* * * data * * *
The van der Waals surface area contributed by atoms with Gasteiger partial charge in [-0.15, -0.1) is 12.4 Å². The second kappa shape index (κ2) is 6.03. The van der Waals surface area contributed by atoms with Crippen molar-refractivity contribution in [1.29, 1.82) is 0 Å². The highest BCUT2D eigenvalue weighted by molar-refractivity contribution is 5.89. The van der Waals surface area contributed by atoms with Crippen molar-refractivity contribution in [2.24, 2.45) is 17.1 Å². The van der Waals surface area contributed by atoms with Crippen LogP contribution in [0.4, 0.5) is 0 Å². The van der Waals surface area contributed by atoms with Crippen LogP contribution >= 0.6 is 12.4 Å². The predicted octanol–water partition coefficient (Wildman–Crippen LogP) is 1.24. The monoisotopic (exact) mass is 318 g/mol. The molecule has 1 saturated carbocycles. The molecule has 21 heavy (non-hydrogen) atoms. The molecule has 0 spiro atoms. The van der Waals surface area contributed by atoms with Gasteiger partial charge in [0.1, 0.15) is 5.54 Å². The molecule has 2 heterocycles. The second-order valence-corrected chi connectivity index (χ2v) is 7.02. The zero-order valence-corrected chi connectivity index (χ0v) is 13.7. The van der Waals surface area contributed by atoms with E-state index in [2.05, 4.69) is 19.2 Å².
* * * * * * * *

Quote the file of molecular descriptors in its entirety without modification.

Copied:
The van der Waals surface area contributed by atoms with Gasteiger partial charge in [-0.15, -0.1) is 12.4 Å². The second kappa shape index (κ2) is 6.03. The van der Waals surface area contributed by atoms with Crippen molar-refractivity contribution in [1.29, 1.82) is 0 Å². The highest BCUT2D eigenvalue weighted by molar-refractivity contribution is 5.89. The van der Waals surface area contributed by atoms with Crippen molar-refractivity contribution in [2.24, 2.45) is 17.1 Å². The van der Waals surface area contributed by atoms with Crippen LogP contribution in [0.4, 0.5) is 0 Å². The van der Waals surface area contributed by atoms with Crippen LogP contribution >= 0.6 is 12.4 Å². The predicted octanol–water partition coefficient (Wildman–Crippen LogP) is 1.24. The monoisotopic (exact) mass is 318 g/mol. The molecule has 1 saturated carbocycles. The molecule has 21 heavy (non-hydrogen) atoms. The molecule has 0 spiro atoms. The van der Waals surface area contributed by atoms with Gasteiger partial charge in [0.1, 0.15) is 5.54 Å². The molecule has 2 heterocycles. The second-order valence-corrected chi connectivity index (χ2v) is 7.02. The zero-order valence-corrected chi connectivity index (χ0v) is 13.7. The van der Waals surface area contributed by atoms with E-state index in [2.05, 4.69) is 19.2 Å².